The Danish People’s Party, which is expected to hold the balance of power after next month’s general election, is calling for a referendum on Denmark’s membership of the EU. Party leader Kristian Thulesen Dahl said his aims for reform were similar to those of David Cameron.
Although a referendum on membership in the country is unlikely to happen, the Irish Independent reports the demand is “energising” right-wing parties across Northern Europe.
Support for anti-EU parties has risen in recent years, not least in Britain were the EU referendum will focus on whether to reform the bloc or leave it altogether. The Danes aims are similar to those of the British, limits on access to benefits for EU migrants, cuts to the EU’s budget and bureaucracy, and ending a commitment to an “ever closer union” contained in the Treaty of Rome.
Mr Thulesen Dahl said: “We have seen the things David Cameron has pointed out are very much the same things that we would like to change when it comes to our membership of the EU.”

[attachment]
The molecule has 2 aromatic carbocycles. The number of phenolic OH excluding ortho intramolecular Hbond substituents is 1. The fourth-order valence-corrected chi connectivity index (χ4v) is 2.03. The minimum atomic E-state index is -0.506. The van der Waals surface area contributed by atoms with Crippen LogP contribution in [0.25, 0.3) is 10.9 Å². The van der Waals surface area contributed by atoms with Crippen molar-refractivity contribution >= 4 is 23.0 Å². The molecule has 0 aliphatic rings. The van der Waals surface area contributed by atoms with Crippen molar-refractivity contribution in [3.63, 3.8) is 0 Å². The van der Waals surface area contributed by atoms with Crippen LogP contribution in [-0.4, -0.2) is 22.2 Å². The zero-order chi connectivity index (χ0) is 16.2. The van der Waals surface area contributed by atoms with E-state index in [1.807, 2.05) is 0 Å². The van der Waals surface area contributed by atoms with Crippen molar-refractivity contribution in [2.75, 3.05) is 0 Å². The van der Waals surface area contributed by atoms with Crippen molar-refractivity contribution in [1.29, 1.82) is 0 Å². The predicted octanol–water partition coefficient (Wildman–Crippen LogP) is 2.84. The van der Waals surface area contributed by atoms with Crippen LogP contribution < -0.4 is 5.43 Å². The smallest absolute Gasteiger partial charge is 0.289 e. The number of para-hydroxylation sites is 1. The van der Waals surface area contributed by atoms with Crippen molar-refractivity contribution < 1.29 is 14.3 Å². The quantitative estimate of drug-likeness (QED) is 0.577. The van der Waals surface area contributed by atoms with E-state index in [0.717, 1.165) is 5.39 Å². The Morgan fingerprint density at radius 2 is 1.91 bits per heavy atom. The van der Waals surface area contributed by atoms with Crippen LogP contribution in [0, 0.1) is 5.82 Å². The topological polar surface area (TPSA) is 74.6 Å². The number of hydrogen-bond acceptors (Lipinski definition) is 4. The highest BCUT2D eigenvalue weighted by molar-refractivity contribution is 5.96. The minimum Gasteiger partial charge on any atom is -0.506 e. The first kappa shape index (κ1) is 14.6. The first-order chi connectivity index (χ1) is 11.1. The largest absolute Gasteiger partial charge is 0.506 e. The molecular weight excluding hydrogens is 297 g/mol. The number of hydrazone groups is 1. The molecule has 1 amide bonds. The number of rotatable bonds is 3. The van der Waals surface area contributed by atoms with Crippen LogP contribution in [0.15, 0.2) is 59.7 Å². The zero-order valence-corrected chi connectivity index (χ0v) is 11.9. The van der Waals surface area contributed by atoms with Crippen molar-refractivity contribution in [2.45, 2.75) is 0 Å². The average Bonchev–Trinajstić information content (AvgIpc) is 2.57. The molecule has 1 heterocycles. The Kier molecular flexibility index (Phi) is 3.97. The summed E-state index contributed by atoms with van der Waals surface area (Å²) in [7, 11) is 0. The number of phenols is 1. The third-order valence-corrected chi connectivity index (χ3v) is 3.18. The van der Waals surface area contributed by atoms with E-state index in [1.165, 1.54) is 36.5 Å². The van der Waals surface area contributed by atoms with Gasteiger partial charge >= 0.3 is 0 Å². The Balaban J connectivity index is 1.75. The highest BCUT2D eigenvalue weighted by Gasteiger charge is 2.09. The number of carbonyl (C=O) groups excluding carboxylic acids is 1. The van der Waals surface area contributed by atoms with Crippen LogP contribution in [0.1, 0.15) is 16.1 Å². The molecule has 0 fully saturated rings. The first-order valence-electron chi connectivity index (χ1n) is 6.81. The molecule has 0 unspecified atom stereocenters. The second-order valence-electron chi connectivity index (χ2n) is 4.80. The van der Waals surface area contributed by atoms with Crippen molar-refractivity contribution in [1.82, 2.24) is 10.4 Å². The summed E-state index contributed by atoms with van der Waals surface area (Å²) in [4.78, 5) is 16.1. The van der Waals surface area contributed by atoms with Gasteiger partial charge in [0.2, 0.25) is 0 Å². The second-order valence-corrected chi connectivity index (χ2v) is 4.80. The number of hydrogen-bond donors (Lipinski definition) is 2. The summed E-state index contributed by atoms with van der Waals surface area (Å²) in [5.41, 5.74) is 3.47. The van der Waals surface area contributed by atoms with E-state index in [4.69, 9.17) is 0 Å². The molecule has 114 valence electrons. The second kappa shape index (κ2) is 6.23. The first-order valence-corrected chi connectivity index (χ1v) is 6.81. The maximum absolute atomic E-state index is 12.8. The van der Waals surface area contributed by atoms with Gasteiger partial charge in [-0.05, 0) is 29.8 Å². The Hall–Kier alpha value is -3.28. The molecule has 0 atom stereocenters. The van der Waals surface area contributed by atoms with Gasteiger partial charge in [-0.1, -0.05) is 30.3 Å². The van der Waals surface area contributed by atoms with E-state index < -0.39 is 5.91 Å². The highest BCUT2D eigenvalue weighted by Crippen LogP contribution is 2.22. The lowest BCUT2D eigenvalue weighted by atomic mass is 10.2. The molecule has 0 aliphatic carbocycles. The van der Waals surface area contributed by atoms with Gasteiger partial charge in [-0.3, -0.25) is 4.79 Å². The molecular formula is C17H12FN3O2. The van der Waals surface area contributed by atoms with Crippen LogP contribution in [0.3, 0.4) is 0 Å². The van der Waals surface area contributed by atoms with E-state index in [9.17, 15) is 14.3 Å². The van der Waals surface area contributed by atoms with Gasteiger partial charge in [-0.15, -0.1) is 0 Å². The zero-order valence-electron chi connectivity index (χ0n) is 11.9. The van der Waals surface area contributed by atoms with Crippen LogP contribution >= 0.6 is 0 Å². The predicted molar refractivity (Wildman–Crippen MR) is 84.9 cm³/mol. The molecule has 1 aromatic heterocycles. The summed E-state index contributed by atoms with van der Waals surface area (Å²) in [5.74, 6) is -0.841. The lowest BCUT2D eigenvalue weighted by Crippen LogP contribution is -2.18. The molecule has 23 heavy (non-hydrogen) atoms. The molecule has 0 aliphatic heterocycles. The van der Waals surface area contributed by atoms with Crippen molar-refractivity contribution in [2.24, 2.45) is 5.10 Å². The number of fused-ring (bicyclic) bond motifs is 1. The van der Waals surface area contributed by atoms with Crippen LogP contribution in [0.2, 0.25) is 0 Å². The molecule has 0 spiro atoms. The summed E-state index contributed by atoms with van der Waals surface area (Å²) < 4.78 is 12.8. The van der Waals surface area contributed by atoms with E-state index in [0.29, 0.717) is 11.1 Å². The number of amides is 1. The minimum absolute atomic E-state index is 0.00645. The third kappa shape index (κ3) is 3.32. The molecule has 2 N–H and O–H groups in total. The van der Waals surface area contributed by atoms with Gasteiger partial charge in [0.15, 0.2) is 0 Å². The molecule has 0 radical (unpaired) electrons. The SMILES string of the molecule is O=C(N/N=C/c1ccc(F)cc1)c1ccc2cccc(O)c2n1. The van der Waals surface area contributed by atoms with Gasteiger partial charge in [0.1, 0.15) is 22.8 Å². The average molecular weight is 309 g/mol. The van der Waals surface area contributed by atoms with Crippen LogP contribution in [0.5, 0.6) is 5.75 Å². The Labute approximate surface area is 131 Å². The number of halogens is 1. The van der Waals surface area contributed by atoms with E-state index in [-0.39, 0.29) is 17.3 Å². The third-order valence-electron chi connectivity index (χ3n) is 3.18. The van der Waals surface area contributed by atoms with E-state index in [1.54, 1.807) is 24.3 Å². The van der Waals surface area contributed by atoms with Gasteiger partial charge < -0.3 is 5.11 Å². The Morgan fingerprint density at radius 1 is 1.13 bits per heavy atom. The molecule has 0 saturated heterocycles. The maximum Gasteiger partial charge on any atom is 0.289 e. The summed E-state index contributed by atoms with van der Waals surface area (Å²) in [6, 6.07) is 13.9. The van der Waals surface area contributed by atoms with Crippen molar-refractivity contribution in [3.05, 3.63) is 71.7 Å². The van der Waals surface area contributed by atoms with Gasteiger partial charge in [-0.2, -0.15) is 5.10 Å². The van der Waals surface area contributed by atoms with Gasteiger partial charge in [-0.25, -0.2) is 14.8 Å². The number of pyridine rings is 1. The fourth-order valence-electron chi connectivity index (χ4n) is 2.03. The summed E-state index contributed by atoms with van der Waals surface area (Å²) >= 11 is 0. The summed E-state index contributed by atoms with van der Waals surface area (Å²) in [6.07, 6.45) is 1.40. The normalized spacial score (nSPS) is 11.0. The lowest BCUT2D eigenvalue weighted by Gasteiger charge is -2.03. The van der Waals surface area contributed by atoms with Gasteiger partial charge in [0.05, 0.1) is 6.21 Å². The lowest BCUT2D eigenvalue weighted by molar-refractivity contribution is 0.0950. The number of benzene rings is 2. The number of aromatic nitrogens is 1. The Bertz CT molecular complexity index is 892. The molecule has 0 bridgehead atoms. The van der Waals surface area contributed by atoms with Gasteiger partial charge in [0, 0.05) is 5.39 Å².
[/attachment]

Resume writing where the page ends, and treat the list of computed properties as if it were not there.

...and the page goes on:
He continued: “Denmark is a very small country, but Britain is very big. It’s much easier for Britain to have a new deal than Denmark.”
The People’s Party is currently polling around 20 per cent, and could therefore have the power to put the centre-right Liberal Party in power. Thulesen Dahl said it was unlikely that his party would be a full coalition partner, but if it did it would demand an EU referendum as part of the deal.
He said: “The EU question is one of our top priorities, so of course it is difficult to see a situation after the general election where we join a government and can’t fight for this.”
The complication with his demand is that both the Liberal Party and the Social Democrats are pro-European. They are proposing their own referendum on Denmark joining into a common justice system with the rest of the EU.